With This Ring, by Carla Kelly: A Beleagered Gentlewoman Agrees to a Marriage of Convenience

with_this_ringWith This Ring ($15.95, 306 pp., ISBN: 978-1-60381-951-0), a regency romance by Carla Kelly,  features a gentlewoman who escapes society’s censure after an embarrassing display of plain-speaking by marrying a man she barely knows–a wounded earl who must present his family with a wife in order to secure his inheritance.

“The story never drags and is never rushed, and I, who normally do not like regencies that much, was utterly enchanted with it,” wrote Ellen Micheletti in All About Romance when With This Ring was first published in 1997. She gave the book an “A” rating.

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“Time has not dulled the appeal of this charming Regency romance. The pacing moves along, the plot has many unexpected twists and turns, and Lydia’s transformation along the journey is a pleasure to behold…. Recommended.” Read more….

—Historical Novel Society

Carla Kelly is the recipient of two RITA Awards from Romance Writers of America for Best Regency of the Year; two Spur Awards from Western Writers of America; two Whitney Awards, 2011 and 2012; and a Lifetime Achievement Award from Romantic Times. Kelly’s Mrs. Drew Plays Her Hand reprint was selected by Publishers Weekly as one of the top 5 romances in 2012.

Other Camel Press reprints of Carla Kelly regencies include Miss Whittier Makes a List, Miss Chartley’s Guided Tour, Miss Billings Treads the Boards, Miss Milton Speaks Her Mind, and Mrs. McVinnie’s London Season. Reprints of two Christmas novellas were released in November under the title Season’s Regency Greetings. Camel has also published Books 1 and 2 of Carla’s all-new Spanish Brand series, The Double Cross and Marco and the Devil’s Bargain. These stories feature life, love, and danger on America’s southwest border in the 1780s. Book 3 will appear in the fall of 2015.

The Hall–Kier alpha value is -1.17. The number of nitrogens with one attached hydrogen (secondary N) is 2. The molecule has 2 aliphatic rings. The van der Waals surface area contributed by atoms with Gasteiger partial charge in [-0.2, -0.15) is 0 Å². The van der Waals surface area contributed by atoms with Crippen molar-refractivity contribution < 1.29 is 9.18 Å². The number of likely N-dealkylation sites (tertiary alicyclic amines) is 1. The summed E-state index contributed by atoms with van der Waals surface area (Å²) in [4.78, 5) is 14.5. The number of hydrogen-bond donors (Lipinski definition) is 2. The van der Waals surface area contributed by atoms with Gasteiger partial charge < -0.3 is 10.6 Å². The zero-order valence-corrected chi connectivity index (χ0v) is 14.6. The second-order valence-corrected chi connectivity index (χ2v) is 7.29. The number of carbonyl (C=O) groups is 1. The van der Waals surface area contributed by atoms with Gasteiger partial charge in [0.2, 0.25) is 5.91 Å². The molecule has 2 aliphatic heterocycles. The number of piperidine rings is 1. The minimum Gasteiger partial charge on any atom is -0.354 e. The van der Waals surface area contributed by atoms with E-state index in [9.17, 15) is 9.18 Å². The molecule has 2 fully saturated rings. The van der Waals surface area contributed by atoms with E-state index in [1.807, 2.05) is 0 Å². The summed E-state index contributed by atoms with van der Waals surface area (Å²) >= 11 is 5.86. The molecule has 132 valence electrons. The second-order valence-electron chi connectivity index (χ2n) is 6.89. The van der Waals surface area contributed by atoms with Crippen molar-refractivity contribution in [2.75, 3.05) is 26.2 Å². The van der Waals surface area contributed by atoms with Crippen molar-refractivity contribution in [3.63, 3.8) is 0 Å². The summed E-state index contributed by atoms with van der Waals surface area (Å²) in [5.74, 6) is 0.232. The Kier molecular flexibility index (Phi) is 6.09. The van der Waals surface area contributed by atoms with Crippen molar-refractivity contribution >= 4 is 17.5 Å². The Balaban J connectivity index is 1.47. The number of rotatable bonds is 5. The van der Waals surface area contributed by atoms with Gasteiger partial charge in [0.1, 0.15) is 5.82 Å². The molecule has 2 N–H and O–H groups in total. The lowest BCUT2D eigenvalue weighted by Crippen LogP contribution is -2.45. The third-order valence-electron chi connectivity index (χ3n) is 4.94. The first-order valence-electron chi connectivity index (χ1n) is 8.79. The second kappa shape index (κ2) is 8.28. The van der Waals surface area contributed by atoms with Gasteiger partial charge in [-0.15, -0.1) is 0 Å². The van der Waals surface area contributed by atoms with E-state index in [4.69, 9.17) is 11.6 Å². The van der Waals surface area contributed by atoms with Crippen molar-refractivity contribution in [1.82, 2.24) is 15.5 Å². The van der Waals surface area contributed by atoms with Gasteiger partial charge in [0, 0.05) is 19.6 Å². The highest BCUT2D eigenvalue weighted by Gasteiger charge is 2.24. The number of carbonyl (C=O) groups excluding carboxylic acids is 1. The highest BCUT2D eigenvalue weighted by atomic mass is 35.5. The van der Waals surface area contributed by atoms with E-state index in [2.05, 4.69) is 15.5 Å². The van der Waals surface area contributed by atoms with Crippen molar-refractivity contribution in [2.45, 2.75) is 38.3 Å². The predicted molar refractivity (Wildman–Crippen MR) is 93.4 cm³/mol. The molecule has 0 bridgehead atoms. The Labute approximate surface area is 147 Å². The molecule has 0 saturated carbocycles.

Carla Kelly is particularly celebrated for her regency romances. The Romance Reader has called her “the Grandmistress of the [Regency] genre.” According to Romantic Times, “Carla Kelly’s Regency Romances are always superb and a timeless delight.” Library Journal wrote, “one of the most respected Regency writers.”

The year is 1814, and Lydia Perkins is in London for the Season. Sadly, the Perkins don’t care if Lydia makes a suitable match. All her mother’s hopes lie in the beautiful but vapid Kitty, and Lydia is expected to answer her every whim. In an effort to mix with the ton, the sisters find themselves at St. Barnabas Church, gawking at the soldiers wounded at the Battle of Toulouse, the final battle that sent Napoleon into exile at Elba. Kitty faints prettily and is revived by a pair of admiring dandies, but Lydia is drawn to the suffering of the men.

Among them is Major Sam Reed, grievously wounded himself, but in fact an earl: Lord Laren of Laren Hall, Northumberland. Major Reed could be recovering in comfort, but instead he chooses to stand by his men. Despite her parents’ objections, Lydia returns to nurse the soldiers. As she learns the joy of being useful, she and Major Reed become friends. Finally he makes a curious proposal: Would she marry him, be his wife in name only, and travel with him to Northumberland? During the war, he invented a wife to appease his rich aunt. If he doesn’t produce “Delightful Saunders” in the flesh, he stands to lose his fortune.